Goodenough Gismo

  • Gismo39
    This is the classic children's book, Goodenough Gismo, by Richmond I. Kelsey, published in 1948. Nearly unavailable in libraries and the collector's market, it is posted here with love as an "orphan work" so that it may be seen and appreciated -- and perhaps even republished, as it deserves to be. After you read this book, it won't surprise you to learn that Richmond Irwin Kelsey (1905-1987) was an accomplished artist, or that as Dick Kelsey, he was one of the great Disney art directors, breaking your heart with "Pinocchio," "Dumbo," and "Bambi."

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Sissy Willis

And yonder all before us lye
Highways of vast Eternity . . .

Let us roll all our Strength, and all
Our sweetness, up into one Blog . . .

Thus, though we cannot make our Sun 45
Stand still, yet we will make him post.


Going to my 25th this summer. Based on the listserv my class has been gabbing on, I expect to see dozens of masters of the universe at the peak of their powers. There's also been lots of heartache (the death of children, devastating illness -- in a word, Life), and more than a few classmates have passed on. The main theme has been . . . yep: the accelerating pace of Time.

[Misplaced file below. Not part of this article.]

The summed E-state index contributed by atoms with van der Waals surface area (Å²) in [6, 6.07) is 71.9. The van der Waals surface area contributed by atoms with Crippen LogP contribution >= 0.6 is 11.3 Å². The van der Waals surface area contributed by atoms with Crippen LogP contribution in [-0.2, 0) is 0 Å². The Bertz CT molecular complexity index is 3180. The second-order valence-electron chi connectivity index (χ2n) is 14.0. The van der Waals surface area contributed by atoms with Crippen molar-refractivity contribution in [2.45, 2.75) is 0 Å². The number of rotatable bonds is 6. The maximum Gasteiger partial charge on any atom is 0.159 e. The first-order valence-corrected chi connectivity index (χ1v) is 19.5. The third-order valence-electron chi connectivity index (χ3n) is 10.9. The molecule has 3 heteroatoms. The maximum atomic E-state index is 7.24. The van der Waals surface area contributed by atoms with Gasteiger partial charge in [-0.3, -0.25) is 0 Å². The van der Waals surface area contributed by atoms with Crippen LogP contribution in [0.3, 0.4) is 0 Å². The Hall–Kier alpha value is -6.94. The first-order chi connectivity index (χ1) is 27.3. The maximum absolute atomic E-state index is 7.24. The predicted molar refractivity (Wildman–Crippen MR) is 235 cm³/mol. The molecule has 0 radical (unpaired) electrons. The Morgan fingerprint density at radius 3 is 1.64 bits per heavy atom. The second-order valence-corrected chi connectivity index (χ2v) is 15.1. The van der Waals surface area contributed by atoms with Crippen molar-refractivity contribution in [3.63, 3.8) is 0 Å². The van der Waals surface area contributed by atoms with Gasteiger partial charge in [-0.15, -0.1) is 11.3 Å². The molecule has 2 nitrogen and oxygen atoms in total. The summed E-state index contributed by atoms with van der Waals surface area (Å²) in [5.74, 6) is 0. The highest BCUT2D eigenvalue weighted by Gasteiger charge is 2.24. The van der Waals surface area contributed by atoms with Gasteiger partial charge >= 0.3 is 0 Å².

michael reynolds

The Floyd:

Ticking away the moments that make up a dull day
You fritter and waste the hours in an offhand way.
Kicking around on a piece of ground in your home town
Waiting for someone or something to show you the way.

Tired of lying in the sunshine staying home to watch the rain.
You are young and life is long and there is time to kill today.
And then one day you find ten years have got behind you.
No one told you when to run, you missed the starting gun.

So you run and you run to catch up with the sun but it's sinking
Racing around to come up behind you again.
The sun is the same in a relative way but you're older,
Shorter of breath and one day closer to death.

Every year is getting shorter never seem to find the time.